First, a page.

Advantages Fast to load site full of useless Eurovision information
Disadvantages Used by anoraks
I’m going to have to admit to having a strange fascination with the Eurovision song contest here. I loved it as a kid, because you do. Then just as I was going through my so-called trendy phase when I would normally have hated it, along came Johnny Logan to win for Ireland, and thinking he was a right cutie, I started watching it again.I don’t seem to be the only one who is fascinated though, and this website proves it. The Eurovision database (www.eurovisiondatabase.co.uk) was set up on 6/12/96 and has been going from strength to strength since – over 463,000 people have visited it. To quote from the site ‘These pages are devoted to the most loathed, most criticised, and yet most watched television programme seen all over Europe every year - The Eurovision Song Contest!’ They relive the glories of the recent and distant past when we Europeans were glued to our TV sets in millions wondering whether the group in penguin suits would win, or whether the Irish song could lose.’ This site is packed full of Eurovision song contest information you didn't realise you wanted to know.
I e-mailed the guy who runs the site to research its background further, and he sent me a lovely reply explaining a bit more about how he got into it. His name is Geoff Harris, and he is not a web designer by trade, he works in IT looking after hospital servers. He has been a fan of the Eurovision song contest since Sandie Shaw won in 1967 and he regularly does reporting on the contest for various radio shows. He joined the Eurovision song contest fan club in 1990, but says he is not a fanatic and enjoys Wogan's joking commentary.The front page is reasonably garish, showing a black background with yellow and blue writing. You click on a logo to enter the main site, where it becomes garish in different colours, being a light blue background with coloured writing. Navigation is easy throughout the site, with links at the bottom of the main page and pull down menus from most other pages. Most pages also have other links highlighted, taking you to other pages with yet more links, so you could be stuck in Eurovision land for days! There is a search facility on the home page and also a site map if you get confused.
There is no way I can logically guide you round this maze of a site (even the site map only lists the main links), so I thought it would be best to give a list of links from the main page and follow one trail to give you an idea of the depth of the information to be found. Then you can discover its delights for yourself. The main links are:• 1997 Eurovision Song Contest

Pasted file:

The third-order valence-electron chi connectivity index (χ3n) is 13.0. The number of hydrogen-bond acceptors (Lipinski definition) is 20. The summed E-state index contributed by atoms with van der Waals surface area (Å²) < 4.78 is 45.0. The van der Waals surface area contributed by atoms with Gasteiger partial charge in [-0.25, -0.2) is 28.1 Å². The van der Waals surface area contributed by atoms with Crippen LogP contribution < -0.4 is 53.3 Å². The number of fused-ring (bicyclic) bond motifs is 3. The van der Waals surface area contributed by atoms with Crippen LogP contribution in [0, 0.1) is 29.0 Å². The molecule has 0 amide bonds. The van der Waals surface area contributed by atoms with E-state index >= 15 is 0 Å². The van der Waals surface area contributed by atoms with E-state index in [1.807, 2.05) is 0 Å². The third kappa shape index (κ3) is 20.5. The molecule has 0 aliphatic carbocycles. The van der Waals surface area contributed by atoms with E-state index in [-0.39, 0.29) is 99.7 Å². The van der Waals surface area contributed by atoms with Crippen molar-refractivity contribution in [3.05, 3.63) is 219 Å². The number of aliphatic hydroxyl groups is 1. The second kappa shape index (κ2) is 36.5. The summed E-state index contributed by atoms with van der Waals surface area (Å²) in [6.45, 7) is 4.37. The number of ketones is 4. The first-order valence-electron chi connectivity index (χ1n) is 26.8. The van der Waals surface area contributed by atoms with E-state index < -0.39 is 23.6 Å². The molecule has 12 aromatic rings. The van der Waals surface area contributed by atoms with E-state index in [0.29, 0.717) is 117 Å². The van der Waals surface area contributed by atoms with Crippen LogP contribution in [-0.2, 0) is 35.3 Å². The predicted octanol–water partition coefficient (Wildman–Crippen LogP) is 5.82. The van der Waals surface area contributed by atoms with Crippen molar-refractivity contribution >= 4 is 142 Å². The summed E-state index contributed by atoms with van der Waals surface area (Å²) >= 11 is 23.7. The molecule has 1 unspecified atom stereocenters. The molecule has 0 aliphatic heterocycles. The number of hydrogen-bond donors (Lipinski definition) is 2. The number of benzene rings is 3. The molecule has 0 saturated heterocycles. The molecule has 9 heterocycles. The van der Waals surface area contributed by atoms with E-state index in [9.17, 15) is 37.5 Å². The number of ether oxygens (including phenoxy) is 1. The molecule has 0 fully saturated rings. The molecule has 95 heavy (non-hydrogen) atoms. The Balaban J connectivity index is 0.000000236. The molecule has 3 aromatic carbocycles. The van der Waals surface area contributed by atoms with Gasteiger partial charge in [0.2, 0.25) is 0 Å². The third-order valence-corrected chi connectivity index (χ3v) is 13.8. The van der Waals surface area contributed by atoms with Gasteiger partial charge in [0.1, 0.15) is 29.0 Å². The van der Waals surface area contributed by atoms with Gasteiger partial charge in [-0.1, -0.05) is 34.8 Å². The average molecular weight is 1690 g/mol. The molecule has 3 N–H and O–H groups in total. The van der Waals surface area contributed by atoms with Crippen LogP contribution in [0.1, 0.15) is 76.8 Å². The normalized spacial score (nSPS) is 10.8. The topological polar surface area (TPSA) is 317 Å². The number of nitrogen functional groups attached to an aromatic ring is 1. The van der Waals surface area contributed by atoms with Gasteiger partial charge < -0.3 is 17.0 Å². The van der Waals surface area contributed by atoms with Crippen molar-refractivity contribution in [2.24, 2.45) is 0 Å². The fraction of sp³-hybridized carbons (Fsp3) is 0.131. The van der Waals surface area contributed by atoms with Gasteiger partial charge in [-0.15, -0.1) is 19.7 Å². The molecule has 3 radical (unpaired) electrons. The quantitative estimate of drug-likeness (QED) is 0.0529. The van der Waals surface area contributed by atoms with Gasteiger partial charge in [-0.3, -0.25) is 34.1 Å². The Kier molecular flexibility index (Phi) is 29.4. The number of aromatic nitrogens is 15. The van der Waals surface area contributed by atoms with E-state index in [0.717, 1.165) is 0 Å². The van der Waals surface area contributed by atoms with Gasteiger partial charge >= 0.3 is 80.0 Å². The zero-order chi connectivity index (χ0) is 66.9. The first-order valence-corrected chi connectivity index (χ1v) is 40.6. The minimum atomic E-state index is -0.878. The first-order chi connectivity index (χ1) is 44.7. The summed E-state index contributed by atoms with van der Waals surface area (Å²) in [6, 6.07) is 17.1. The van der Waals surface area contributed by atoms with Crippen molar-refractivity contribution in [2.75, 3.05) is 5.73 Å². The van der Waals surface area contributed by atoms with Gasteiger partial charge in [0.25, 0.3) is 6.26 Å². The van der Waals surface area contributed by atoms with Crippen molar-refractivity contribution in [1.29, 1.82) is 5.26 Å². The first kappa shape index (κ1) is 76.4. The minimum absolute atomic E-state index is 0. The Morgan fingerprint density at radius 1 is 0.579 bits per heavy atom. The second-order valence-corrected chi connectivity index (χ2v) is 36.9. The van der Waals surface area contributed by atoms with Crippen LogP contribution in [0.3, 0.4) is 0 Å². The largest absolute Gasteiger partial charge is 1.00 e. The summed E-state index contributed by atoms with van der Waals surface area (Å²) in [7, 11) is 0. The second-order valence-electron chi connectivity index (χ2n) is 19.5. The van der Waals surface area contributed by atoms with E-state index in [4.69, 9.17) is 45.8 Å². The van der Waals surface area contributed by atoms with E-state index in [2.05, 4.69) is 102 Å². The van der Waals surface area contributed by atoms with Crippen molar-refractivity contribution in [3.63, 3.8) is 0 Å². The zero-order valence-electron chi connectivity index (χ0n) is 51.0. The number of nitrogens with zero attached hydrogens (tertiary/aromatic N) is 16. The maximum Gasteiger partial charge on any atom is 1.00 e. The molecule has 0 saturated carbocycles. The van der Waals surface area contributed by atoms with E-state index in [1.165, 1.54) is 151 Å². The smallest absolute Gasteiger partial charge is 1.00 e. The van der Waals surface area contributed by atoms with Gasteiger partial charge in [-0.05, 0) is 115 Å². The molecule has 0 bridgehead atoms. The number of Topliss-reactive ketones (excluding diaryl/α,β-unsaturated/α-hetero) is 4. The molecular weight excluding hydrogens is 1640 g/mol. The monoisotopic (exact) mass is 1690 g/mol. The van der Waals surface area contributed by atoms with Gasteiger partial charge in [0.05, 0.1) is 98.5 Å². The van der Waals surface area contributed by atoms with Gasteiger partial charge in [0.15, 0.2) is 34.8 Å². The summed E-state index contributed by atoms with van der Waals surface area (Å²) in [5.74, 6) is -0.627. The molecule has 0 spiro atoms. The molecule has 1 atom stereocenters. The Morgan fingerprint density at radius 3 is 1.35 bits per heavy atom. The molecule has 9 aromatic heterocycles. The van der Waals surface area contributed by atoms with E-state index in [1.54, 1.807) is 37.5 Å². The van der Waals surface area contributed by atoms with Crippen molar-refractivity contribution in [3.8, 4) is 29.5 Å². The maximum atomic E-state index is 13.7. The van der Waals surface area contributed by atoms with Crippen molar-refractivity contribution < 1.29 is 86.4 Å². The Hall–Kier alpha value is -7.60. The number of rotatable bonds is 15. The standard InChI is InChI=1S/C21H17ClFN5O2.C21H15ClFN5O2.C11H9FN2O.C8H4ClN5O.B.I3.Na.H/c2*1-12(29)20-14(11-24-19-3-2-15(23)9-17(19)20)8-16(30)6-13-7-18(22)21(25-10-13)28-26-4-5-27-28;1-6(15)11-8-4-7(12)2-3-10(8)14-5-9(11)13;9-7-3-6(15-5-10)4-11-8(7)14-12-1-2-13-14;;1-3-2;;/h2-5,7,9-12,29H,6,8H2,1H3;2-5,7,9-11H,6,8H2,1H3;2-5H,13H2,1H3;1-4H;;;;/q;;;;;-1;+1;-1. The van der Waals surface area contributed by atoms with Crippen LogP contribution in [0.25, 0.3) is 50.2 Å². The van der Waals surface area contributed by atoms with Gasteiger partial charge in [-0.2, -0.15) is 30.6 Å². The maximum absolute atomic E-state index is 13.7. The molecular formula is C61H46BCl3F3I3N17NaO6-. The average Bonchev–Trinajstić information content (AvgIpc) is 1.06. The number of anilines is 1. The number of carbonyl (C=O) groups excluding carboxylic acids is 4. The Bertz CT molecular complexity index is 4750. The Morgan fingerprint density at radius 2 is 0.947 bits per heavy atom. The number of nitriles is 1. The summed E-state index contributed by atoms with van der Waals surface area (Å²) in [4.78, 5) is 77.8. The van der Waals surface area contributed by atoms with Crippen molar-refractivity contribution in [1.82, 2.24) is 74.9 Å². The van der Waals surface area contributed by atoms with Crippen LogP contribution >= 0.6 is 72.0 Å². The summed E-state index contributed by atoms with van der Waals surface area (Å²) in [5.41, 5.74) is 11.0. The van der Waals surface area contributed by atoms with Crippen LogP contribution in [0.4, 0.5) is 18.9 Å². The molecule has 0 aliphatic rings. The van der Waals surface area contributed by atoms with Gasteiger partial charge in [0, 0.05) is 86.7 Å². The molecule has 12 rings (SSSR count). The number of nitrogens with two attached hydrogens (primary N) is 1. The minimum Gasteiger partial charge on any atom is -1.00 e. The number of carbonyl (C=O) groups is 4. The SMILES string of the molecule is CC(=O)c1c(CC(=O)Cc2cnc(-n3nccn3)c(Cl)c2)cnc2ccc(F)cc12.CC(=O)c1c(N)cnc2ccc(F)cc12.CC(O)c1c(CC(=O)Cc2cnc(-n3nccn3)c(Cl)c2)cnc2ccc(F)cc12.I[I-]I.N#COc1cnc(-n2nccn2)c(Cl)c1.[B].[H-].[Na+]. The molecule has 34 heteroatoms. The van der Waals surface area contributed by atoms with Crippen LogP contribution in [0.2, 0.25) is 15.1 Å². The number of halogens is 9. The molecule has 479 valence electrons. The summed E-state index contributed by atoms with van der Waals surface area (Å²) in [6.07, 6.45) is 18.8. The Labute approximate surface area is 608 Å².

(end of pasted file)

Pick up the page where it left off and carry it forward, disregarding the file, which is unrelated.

I’ve decided to follow the trail of the 1998 Eurovision song contest, as it was held in Birmingham (Katrina and the Waves having won the year before with ?? - answer in comments please if you know it) and it was full of controversy with Dana International winning (a transexual from Israel causing outrage from some religious groups).The main 1998 page shows photos of Dana International and loads more links. Clicking on ‘my reports from Birmingham’ you are taken to a page detailing a diary of Eurovision events from 2/5/98 – 10/5/98 (the contest was held on 9/5/98). It is full of photos and ‘interesting’ facts about the show and culminates in the review of the contest. Another link takes you to the actual scores from the evening (Switzerland obtained ‘nil point’, United Kingdom 166 points and Israel a grand 172 points).
Back on the 1998 page, you can also click on links to each country’s national contest, so for example Norway had a choice of 8 songs before they finally chose ‘All I ever needed was you’ to represent them. You can even click on a choice of two links to read full illustrated reviews of this event!Also from the 1998 page there is a page dedicated to the two presenters, Terry Wogan (of course!) and Ulrika Johnsson. Links from this page take you to the Ulrika Jonsson Fan Club and The Wogan Shrine. I have only mentioned about half of the links available from this page, so you can see how you could be reading for hours (if you were that sad).
I think a few more links from the home page are worth mentioning too, before I leave you to have fun on the site. The Eurovision Anorak quiz has 6 questions and apparently if you get 3 right, you are an anorak. I only got one right I am proud to say. The ‘where are they now’ page should be developed more as I always find it interesting to see what faded stars are doing. Currently they only have two people featured, Nicole (who won in 1982 for Germany) and Ingrid Bjornov (who won for Norway in 1984). There are details of their successes and even a link Nicole’s current tour dates. The 'shop' recommends you to use Amazon.com to source CDs by ex-Eurovision song contest entrants, and even lists some as recommendations (no thanks!). Finally, the brief history of the Eurovision song contest is essential reading for all fans. It all started in 1956, you know.This site loads quickly, is easy to use and is full of useless but strangely interesting information for all fans of the Eurovision song contest. Definitely a way to while away many a happy hour!
I’ll leave you with three interesting facts. Johnny Logan is the only person to have won the Eurovision sing contest twice (for Ireland), I have his single What’s Another Year and Whitbybunny has his album. Who is the saddest?
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